6/12/74 The Lion's Share (thanks as always to jgmf for determining that this tape has been mislabeled with the wrong venue.)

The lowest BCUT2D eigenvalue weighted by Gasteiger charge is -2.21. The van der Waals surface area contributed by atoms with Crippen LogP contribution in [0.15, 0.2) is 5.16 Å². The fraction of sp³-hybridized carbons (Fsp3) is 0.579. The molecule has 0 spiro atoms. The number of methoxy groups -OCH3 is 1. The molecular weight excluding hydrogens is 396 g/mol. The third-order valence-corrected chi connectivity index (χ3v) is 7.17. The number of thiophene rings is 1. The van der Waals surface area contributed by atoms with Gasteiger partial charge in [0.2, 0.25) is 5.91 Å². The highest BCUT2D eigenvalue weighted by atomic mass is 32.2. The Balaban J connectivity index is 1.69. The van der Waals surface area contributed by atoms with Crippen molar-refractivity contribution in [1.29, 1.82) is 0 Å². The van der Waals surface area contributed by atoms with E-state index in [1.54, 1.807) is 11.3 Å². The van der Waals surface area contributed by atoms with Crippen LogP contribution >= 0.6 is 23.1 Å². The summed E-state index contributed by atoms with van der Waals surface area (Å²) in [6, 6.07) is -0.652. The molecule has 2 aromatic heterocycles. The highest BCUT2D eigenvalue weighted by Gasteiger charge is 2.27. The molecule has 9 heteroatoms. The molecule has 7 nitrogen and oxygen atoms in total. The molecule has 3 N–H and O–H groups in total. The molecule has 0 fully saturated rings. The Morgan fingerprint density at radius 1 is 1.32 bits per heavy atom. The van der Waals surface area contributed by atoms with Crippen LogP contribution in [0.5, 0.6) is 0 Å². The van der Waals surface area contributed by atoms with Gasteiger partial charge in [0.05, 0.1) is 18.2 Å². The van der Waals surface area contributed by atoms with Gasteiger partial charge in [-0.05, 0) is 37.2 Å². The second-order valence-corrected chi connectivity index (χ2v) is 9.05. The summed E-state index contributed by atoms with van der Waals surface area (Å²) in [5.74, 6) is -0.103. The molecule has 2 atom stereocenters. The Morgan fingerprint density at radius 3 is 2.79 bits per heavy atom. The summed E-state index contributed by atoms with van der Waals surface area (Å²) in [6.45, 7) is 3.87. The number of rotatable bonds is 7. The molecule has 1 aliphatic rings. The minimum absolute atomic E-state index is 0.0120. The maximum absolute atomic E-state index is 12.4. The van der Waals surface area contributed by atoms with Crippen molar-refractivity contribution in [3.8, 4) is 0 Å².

Compared with the following night, this is a funkier quality sbd with a slightly uneven mix, although still a good listen. Garcia seems to be getting his space together on guitar and working out the kinks on this first night -- he doesn't seem to be mic'ed as well, and his playing has a slightly more forced feel as if he's working harder to come through. After starting the night on banjo, Garcia first gets on guitar for Lonesome Moonlight Waltz, leaning into it hard and sounding particularly sweet and soulful. His work on the first Swing '42 (they played it in both sets every night) is a little rougher, especially next to Nichtern who sounds more comfortable and polished with this style. In the second set, Grisman calls Russian Lullaby and it sounds like Garcia replies, "aw, no, really? aww" (I'm not totally sure of this, though) before setting off on his one vocal of the night. Unlike all later JGB performances, it's played here in the Hot Club style arrangement used on Compliments (after Oscar Alemán's 1939 recording). Garcia solos on the intro, and takes one chorus at the top and two more at the end before returning to the head. He stays on guitar and takes two shorter solos (no Nichtern) on Maiden's Prayer, a lovely fiddle tune that they jokingly refer to as "Virgin's Lament" (it's a Bob Wills song, though Garcia must have also known this gorgeous Buck Owens version with Don Rich). After another stretch on banjo, Garcia gets back on guitar for Sweet Georgia Brown (Nichtern takes the solo here) and the second Swing '42, with an even shorter solo this time.